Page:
Area residents have at least two things to add to their bedtime routine tonight. First, they'll have to remember that Daylight Saving time starts at 2 a.m. Sunday. Then, they will have remember to set their clocks and other timepieces an hour ahead before going to sleep If they forget the "spring forward, fall back" rule, they'll likely be late for church, their morning walk or, for those who make it a custom, brunch.
Daylight Savings Time starts earlier and ends later now than it did in the past. If you want to blame someone for the changes, Congress is the proper target for your anger. It mandated an earlier start and later end of DST in the Energy Policy Act of 2005.
DST has earned mixed reviews since then. A plurality of Americans like or at least accept it, while smaller numbers actively dislike it or have no opinion about it. Negative feelings about it is stronger in some places. It is not observed, for example, in Arizona, which refuses to do so because of energy and heat issues, or in Hawaii, Puerto Rico and the U.S. Virgin Islands.
Controversy surrounding DST is not new. When the government first mandated DST during World War I, the object was to conserve energy for war industries by taking advantage of daylight in the warm weather months, but not all states abided by it. In World War II, the federal government required its use in every state. There were, of course, complaints about its necessity and utility. That hasn't changed.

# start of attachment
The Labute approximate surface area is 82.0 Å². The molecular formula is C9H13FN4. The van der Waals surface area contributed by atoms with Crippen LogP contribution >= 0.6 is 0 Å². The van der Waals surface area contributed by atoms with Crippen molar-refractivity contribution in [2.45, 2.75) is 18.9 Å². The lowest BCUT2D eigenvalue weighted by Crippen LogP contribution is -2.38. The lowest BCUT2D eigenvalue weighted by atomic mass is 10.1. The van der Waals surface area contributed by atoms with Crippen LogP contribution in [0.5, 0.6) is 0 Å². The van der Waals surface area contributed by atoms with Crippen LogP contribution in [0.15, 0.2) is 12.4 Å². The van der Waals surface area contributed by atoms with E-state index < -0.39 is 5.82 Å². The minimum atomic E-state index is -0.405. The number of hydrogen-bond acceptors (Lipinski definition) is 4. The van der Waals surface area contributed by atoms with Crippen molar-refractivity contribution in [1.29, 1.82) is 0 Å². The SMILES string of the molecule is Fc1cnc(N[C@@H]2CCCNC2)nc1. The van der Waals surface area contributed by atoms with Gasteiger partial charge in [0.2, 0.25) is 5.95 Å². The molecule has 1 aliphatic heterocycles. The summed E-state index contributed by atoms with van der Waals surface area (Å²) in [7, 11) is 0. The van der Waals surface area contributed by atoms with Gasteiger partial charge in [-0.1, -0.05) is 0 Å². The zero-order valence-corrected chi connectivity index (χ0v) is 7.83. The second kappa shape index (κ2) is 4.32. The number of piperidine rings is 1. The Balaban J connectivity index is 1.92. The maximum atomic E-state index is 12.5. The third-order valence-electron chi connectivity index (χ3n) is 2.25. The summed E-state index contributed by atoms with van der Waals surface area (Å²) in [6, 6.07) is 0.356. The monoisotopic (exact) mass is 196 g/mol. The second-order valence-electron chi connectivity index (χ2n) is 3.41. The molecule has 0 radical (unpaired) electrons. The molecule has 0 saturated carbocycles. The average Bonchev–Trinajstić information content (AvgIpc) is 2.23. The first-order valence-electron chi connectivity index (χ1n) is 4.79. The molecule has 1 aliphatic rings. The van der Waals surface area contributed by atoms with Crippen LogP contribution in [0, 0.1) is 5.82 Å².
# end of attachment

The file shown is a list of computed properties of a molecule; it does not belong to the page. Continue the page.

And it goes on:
After World War II, the government lifted its mandate about DST, employing instead a system in which states and even counties within them could use or not use daylight time as they wished. The result was a mess. In some states, the time changed from one county to the next. That confusion came to an end with the Uniform Time Act of 1966 which standardized the start and end of DST across the nation.
That act, enhanced and amended somewhat by the 2005 legislation, remains in force. Debate about the savings produced by DST, however, continues. Some newer studies suggest that DST leads to no energy savings and, in fact, might increase energy use because Americans' energy consumption no longer rises and falls to match daylight. There are other problems associated with DST, as well.
An added hour of light at the end of a day means an hour less at the beginning. Consequently, kids going to school and morning commuters do so in unaccustomed darkness. The result is predictable. The number of injuries and deaths to kids and commuters climbs in the first few days after the time changes. Then people adjust.
The lesson, then, is obvious. Since there is little likelihood that DST rules are going to change, people of all ages should "spring forward" with care and caution.